Here, a little estimation goes a long way. We know that A works 10 hours longer than B does, so if A is making 100 or 110 sprockets per hour, it would be making 1000+ sprockets--impossible! Even 60/hour is clearly too high

Given that, the correct answer has to be either A or B. So, we start where it's easiest--the whole number. If A makes 6 sprockets/hour, then A will take 110 hours to produce 660 sprockets. Meanwhile, if A makes 6 sprockets per hour and B makes 10% more, B must make 6.6 sprockets/hour. B would therefore take 100 hours to make 660 sprockets.

The question stem tells us that A should work 10 more hours than B. When we plug 6 back into the question, A does work 10 more hours than B--that confirms that A is the correct answer, with a minimum of crunchy math.

no offence......sometimes when i am stuck I will use backsolving but I try not to rely on it....

Machine A and machine B are each used to manufacture 660 sprockets. It takes machine A 10 hours longer to produce 660 sprockets than machine B. Machine B produces 10 percent more sprockets per hour than machine A. How many sprockets per hour does machine A produces?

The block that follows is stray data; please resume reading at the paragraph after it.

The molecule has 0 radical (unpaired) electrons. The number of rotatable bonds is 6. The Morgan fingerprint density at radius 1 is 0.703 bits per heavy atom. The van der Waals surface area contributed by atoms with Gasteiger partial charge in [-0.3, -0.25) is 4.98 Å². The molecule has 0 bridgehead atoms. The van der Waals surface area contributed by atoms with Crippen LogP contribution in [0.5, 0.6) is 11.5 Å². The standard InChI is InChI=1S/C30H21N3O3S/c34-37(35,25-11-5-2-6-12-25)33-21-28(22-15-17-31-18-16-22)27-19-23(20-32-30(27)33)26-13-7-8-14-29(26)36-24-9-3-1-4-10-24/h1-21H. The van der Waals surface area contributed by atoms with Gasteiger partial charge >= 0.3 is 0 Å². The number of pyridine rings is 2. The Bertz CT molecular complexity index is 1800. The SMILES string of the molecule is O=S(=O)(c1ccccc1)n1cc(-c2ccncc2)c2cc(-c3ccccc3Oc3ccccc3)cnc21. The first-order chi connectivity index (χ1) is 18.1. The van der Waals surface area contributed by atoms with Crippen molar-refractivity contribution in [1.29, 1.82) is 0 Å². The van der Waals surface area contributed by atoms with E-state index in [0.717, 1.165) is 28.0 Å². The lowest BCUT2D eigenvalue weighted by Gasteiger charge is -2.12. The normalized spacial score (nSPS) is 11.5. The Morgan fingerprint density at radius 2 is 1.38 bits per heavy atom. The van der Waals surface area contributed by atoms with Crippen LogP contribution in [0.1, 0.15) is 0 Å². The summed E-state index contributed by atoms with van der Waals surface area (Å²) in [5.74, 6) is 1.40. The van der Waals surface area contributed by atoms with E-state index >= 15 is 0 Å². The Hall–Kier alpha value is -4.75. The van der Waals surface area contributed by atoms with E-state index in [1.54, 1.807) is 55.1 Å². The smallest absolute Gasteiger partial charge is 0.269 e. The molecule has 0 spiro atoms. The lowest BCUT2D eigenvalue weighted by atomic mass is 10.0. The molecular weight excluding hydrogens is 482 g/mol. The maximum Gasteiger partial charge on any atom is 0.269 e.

6 6.6 60 100 110

book give a backsolving solution which I am not a big fan of...........please explain method...

If i form the following equation from the condition is it wrong? 660/x - 660/x+10 =10/100 _________________

Machine A and Machine B are each used to manufacture 660 sprockets. It takes machine A 10 hours longer to produce 660 sprockets than machine B. Machine B produces 10 percent more sprockets per hour than machine A. How many sprockets per hour does machine A produce.

a. 6 b. 6.6 c. 60 d. 100 e. 110

Source says - this is a very difficult rate problem hence choosing 700+. Please solve without back solving.